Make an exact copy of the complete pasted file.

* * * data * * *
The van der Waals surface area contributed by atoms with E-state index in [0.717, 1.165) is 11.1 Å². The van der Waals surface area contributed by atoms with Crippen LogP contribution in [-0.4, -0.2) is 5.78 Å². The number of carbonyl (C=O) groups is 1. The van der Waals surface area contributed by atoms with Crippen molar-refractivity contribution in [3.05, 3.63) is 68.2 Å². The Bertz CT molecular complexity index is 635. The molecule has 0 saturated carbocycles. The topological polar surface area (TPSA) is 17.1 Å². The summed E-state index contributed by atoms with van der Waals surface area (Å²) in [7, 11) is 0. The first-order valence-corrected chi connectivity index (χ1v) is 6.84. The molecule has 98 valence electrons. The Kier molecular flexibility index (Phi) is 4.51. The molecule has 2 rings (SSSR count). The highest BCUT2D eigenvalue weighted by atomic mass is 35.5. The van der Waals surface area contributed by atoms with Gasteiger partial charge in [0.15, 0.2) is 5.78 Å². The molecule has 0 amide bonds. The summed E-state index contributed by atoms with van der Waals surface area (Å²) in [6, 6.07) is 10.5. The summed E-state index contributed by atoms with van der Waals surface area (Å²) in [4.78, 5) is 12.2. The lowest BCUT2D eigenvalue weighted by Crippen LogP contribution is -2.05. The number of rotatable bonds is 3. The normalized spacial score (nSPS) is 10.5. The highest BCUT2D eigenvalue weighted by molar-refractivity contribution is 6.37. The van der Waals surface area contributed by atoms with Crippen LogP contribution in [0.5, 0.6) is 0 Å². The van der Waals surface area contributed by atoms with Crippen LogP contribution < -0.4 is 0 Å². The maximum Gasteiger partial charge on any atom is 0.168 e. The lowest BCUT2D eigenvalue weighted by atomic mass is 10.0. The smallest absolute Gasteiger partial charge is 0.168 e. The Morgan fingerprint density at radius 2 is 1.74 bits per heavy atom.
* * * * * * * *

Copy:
The van der Waals surface area contributed by atoms with E-state index in [0.717, 1.165) is 11.1 Å². The van der Waals surface area contributed by atoms with Crippen LogP contribution in [-0.4, -0.2) is 5.78 Å². The number of carbonyl (C=O) groups is 1. The van der Waals surface area contributed by atoms with Crippen molar-refractivity contribution in [3.05, 3.63) is 68.2 Å². The Bertz CT molecular complexity index is 635. The molecule has 0 saturated carbocycles. The topological polar surface area (TPSA) is 17.1 Å². The summed E-state index contributed by atoms with van der Waals surface area (Å²) in [7, 11) is 0. The first-order valence-corrected chi connectivity index (χ1v) is 6.84. The molecule has 98 valence electrons. The Kier molecular flexibility index (Phi) is 4.51. The molecule has 2 rings (SSSR count). The highest BCUT2D eigenvalue weighted by atomic mass is 35.5. The van der Waals surface area contributed by atoms with Gasteiger partial charge in [0.15, 0.2) is 5.78 Å². The molecule has 0 amide bonds. The summed E-state index contributed by atoms with van der Waals surface area (Å²) in [6, 6.07) is 10.5. The summed E-state index contributed by atoms with van der Waals surface area (Å²) in [4.78, 5) is 12.2. The lowest BCUT2D eigenvalue weighted by Crippen LogP contribution is -2.05. The number of rotatable bonds is 3. The normalized spacial score (nSPS) is 10.5. The highest BCUT2D eigenvalue weighted by molar-refractivity contribution is 6.37. The van der Waals surface area contributed by atoms with Crippen LogP contribution in [0.5, 0.6) is 0 Å². The van der Waals surface area contributed by atoms with Crippen LogP contribution < -0.4 is 0 Å². The maximum Gasteiger partial charge on any atom is 0.168 e. The lowest BCUT2D eigenvalue weighted by atomic mass is 10.0. The smallest absolute Gasteiger partial charge is 0.168 e. The Morgan fingerprint density at radius 2 is 1.74 bits per heavy atom.